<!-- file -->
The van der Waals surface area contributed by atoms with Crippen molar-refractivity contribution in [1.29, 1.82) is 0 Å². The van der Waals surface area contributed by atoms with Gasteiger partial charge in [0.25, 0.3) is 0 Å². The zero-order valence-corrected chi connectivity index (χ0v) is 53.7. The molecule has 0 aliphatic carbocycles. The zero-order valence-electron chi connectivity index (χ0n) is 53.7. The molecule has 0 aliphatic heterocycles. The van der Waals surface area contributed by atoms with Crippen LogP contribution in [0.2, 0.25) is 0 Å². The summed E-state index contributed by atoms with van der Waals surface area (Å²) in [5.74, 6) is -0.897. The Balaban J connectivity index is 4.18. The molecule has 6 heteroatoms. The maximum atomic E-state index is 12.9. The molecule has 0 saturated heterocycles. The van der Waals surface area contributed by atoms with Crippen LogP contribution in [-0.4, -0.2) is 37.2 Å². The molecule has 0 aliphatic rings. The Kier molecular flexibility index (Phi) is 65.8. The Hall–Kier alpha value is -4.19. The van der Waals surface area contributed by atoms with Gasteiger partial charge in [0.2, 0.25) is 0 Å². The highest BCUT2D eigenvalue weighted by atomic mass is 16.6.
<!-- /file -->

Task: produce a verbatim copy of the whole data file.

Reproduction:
The van der Waals surface area contributed by atoms with Crippen molar-refractivity contribution in [1.29, 1.82) is 0 Å². The van der Waals surface area contributed by atoms with Gasteiger partial charge in [0.25, 0.3) is 0 Å². The zero-order valence-corrected chi connectivity index (χ0v) is 53.7. The molecule has 0 aliphatic carbocycles. The zero-order valence-electron chi connectivity index (χ0n) is 53.7. The molecule has 0 aliphatic heterocycles. The van der Waals surface area contributed by atoms with Crippen LogP contribution in [0.2, 0.25) is 0 Å². The summed E-state index contributed by atoms with van der Waals surface area (Å²) in [5.74, 6) is -0.897. The Balaban J connectivity index is 4.18. The molecule has 6 heteroatoms. The maximum atomic E-state index is 12.9. The molecule has 0 saturated heterocycles. The van der Waals surface area contributed by atoms with Crippen LogP contribution in [-0.4, -0.2) is 37.2 Å². The molecule has 0 aliphatic rings. The Kier molecular flexibility index (Phi) is 65.8. The Hall–Kier alpha value is -4.19. The van der Waals surface area contributed by atoms with Gasteiger partial charge in [0.2, 0.25) is 0 Å². The highest BCUT2D eigenvalue weighted by atomic mass is 16.6.